(6-16-18) The summer continues to be a busy one for issues facing the battle of Public vs Private. Two states are very active right now, West Virginia and Alabama.

The Alabama High School Athletic Association (AHSAA) issues has already reached the court after a member school, St. Paul’s Episcopal, filed a lawsuit to stop a new competitive balance plan that has been put into place along with the long-time multiplier already in place.

St. Paul’s response to the the AHSAA response from June 15th:

St. Paul's Response

St. Paul’s has argued that competitive balance – in addition to the long standing 1.35 student multiplier in place since 1999 is unique to Alabama and results in a double penalty for many private schools.

Not so fast, since Illinois (Illinois High School Association) already has a plan in place that incorporates a multiplier and a success factor that is used only for private schools,  Alabama is not the first and only state in the US to have that practice.


IHSA By-Law 3.170 requires a 1.65 multiplier be applied to the enrollment of every non-boundaried school. Waivers of the 1.65 multiplier are granted to individual sport and activity programs on a yearly basis. A sport or activity program at a particular school is not eligible for an automatic waiver for the current school term if, over the course of the previous four school terms, the program (as a team) has accomplished any of the following:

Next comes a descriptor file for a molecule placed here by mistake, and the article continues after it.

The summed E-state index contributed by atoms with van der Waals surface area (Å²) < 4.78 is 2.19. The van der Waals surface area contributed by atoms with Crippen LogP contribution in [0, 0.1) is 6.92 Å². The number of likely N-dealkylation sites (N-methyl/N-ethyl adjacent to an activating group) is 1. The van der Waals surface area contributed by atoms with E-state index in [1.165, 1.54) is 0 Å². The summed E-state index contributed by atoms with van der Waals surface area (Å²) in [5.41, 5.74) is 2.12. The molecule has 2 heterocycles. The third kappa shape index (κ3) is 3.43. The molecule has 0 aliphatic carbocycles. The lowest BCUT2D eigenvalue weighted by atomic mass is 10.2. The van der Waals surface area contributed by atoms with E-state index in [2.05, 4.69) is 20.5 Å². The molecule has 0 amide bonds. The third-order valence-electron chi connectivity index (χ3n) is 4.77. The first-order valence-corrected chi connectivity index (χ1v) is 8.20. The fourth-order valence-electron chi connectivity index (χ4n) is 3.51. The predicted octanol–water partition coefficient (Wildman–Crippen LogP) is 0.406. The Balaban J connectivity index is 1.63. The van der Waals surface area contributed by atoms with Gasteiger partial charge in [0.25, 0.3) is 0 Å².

•    1. Won a state tournament trophy.
  •    2. Qualified for the state final tournament (the final weekend of play).
  •    3. Accumulated four points based on highest title attained each season (sectional title=2, regional title=1).

All other sport and activity programs are granted an automatic waiver of the 1.65 multiplier.

Success Adjustment

A non-boundaried school that has won two trophies in the same class over the past four school terms, and at least one trophy in the past two school terms, is subject to the success adjustment. Individual sports programs are moved up one class that meet those indicators. Plus those successful sports also have the multiplier added to their enrollment numbers.

On June 11th the AHSAA lawyers responded to the court action:

AHSAA conclusion

The results of this court’s rulings on June 22nd will be looked at by many private schools around the country, the decision could change the landscape of what we see taking place today. Public vs. Private is a long way from being resolved in US high school sports.

Alabama’s Competitive Balance Plan

ahsaa cbplan